Overall the exhibits are excellent, accurate and – from our interviews – effective. There is a small amount of repackaging for western consumption. One scalemodel scene is of the contest for Draupadi in the Mahabharata, who was won by Arjuna in an archery contest. In the BSS exhibit, Draupadi is no longer the contest's human trophy to be carried off by the victor, rather the contest was to "select a suitable husband" for her. Harmless revisionism, perhaps, but notable in the general context of the Swaminarayan Fellowship whose swamis are not allowed to talk to women and avoid seeing them, a policy with consequences at the festival.

We were puzzled by the placement of guards at certain locations until we witnessed a somewhat irate Indian lady being bodily blocked from entering the main festival offices at "Engineering West" by a guard who politely said. "No women allowed." The lady had a complaint she wanted to register. Similarly. guards were posted at the main meeting tent to intercept ladies headed into the front half of the 360-foot-long tent, where the swamis were seated. Hindu custom seats women on the left and men on the right, here the women were behind the men. Anasuya Prasad of California, complained to Imlid West newspaper, "I think the organizer have already built concrete borders between men and women. Women are not being treated at par with men, and as a woman I am very much offended." It would have been difficult for any festival visitor not familiar with the Swaminarayan sect practices to realize the strictness of the separation of the women from the swamis. Other than this, men and women, boys and girls of the 2,600 BSS volunteers mixed freely with on another.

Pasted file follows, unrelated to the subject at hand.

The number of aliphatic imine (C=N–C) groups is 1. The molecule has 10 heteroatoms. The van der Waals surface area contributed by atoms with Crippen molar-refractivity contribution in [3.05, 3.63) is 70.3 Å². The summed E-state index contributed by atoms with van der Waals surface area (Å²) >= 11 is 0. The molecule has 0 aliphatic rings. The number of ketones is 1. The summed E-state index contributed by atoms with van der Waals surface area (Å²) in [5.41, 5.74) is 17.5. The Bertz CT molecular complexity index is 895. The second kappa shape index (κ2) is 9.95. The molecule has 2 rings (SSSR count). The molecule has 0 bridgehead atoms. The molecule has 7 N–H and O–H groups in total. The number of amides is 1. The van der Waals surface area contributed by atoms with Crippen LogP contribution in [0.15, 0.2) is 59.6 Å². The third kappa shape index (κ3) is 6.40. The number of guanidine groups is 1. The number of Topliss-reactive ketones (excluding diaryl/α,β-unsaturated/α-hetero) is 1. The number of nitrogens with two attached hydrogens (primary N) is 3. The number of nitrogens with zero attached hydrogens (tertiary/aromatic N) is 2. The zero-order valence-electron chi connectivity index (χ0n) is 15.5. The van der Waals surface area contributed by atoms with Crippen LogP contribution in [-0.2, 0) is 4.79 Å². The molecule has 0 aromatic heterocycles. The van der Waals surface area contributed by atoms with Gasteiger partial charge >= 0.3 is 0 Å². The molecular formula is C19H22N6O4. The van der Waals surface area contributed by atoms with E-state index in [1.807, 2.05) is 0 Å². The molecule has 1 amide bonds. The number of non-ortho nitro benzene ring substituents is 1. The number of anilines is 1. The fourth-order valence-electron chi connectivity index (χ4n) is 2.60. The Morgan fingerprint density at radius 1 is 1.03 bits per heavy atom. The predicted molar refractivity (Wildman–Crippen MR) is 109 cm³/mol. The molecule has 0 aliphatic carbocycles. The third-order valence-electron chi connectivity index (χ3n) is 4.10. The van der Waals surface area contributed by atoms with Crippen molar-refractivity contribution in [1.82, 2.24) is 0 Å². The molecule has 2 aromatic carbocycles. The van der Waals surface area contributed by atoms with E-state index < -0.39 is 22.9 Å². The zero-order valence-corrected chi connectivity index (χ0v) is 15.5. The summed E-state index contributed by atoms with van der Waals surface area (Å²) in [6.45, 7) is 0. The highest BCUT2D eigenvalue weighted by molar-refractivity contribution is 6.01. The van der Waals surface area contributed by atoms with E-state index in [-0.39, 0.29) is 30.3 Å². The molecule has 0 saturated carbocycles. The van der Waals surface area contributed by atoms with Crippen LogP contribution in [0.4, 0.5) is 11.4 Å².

Visitor Reactions "It's great. I like it. I'm amazed at the culture of the people here and I like the dance. The music is so different," exclaimed Pat Romero, originally of San Salvador, Central America, and now living in Hoboken, New York, with her husband Tim and young daughter. Tim, who was gamely struggling with a mouthful of pan, said they came the first weekend because "they figured the dancers would be a little more enthusiastic." He said they "would never have gone to Flushing Meadows" if the festival was held there, even though it was 30 miles closer to their home.

Jill Miller of Milltown, New Jersey, said. "I'm really fascinated because I never realized that India was so large and had so many different cultures. I hope that people will come. It's a real education."